|G8: Are You Happy?|
by Susan George, Special to CorpWatch
July 24th, 2001
The movement for a different kind of globalization is in danger. Either we expose what the police are actually up to and prevent the violence of the few, or we risk shattering the greatest political hope in the last several decades.
|The Promise of Porto Alegre|
by Ignacio Ramonet, Le Monde Diplomatique
The new century is starting in Porto Alegre. All kinds of people, each in their own ways, have been contesting and critiquing neo-liberal globalisation, and many of them will be gathering in this southern Brazilian city on 25-30 January for the first World Social Forum. This time they won't just be protesting -- as they were in Seattle, Washington, Prague and elsewhere -- against the world-wide injustices, inequalities and disasters created by the excesses of capitalism (see the article by Bernard Cassen).
|The Prison Industry: Capitalist Punishment|
by Julie Light, CorpWatch
October 28th, 1999
The CMT Blues scandal and the host of human rights and labor issues it raises, is just the tip of the iceberg in a web of interconnected business, government and class interests which critics dub the ''prison industrial complex.''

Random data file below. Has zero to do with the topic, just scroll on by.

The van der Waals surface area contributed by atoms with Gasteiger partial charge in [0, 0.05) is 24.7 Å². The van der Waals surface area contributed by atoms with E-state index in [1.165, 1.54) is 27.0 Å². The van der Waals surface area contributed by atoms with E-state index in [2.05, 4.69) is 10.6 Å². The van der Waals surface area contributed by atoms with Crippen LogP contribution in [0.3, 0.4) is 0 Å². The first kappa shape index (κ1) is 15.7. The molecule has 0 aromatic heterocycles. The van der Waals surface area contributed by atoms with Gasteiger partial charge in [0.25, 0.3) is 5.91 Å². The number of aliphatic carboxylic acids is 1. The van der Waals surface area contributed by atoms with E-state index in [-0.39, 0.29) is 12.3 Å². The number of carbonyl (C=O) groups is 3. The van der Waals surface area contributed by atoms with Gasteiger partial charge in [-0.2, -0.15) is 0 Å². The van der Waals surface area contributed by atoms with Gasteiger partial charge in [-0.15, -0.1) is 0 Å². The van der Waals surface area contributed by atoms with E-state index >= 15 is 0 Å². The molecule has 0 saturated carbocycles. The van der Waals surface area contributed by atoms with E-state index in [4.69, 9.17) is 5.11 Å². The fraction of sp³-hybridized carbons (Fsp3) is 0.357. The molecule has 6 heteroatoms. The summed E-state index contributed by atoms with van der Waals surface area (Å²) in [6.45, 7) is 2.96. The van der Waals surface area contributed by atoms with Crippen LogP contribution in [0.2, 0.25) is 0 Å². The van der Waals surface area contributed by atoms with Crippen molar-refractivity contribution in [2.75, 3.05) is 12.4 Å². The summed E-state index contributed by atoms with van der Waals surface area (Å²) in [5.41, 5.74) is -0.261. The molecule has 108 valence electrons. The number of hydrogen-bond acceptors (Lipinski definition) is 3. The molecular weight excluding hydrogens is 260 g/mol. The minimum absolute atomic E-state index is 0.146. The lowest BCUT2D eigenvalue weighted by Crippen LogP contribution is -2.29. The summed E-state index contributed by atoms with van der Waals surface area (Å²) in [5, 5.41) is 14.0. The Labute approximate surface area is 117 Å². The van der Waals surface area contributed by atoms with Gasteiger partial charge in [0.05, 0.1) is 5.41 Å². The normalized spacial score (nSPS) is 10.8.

|MEXICO: University Professors Photos Draw the Wrath of Border Industrialists|
by Julie Light, Special to CorpWatch
April 29th, 1999
It wasn't just the politically provocative photographs that got Fred Lonidier's exhibit at Tijuana's public university taken down. It was the fact that he had the audacity to leaflet maquiladora workers outside the factory gates and invite them to the gallery that got his show yanked.
|Masked Racism: Reflections on the Prison Industrial Complex|
by Angela Y. Davis, ColorLines
September 1st, 1998
Long time scholar and activist Davis explains that locking up vast numbers of poor people of color "has literally become big business." She examines how corporate interest and institutional racism intersect.
|Clinton's New ''No Sweatshop'' Agreement|
by Tim Connor, Community Aid Abroad
September 22nd, 1997
In April this year, with much fanfare, US President Bill Clinton announced the introduction of a new ''No Sweatshop'' Code of Conduct for US Apparel and Footwear companies. The code is voluntary, but high profile companies like Nike Inc., Reebok International Ltd. and Liz Claiborne Inc. were among the ten initial signatories. These companies agreed that a set of minimum standards for working conditions in factories would be adhered to in the production of their goods -- wherever that production occurs.
|Tom Beanal's Speech at Loyola University in New Orleans|
May 19th, 1997
On May 23, 1996, Mr. Tom Beanal, leader of the Amungme Tribal Council and principal in a $6 billion suit against Freeport-McMoRan, spoke at Loyola University, New Orleans, Louisiana, USA.
|Freeport McMoRan's Corporate Profile|
May 19th, 1997
Freeport-McMoRan Copper & Gold Inc, headquartered in New Orleans, is one of the world's largest and lowest cost copper and gold producers, from its Grasberg mine in Irian Jaya. In 1996 it was regarded as one of the ten worst corporations by the Multinational Monitor magazine.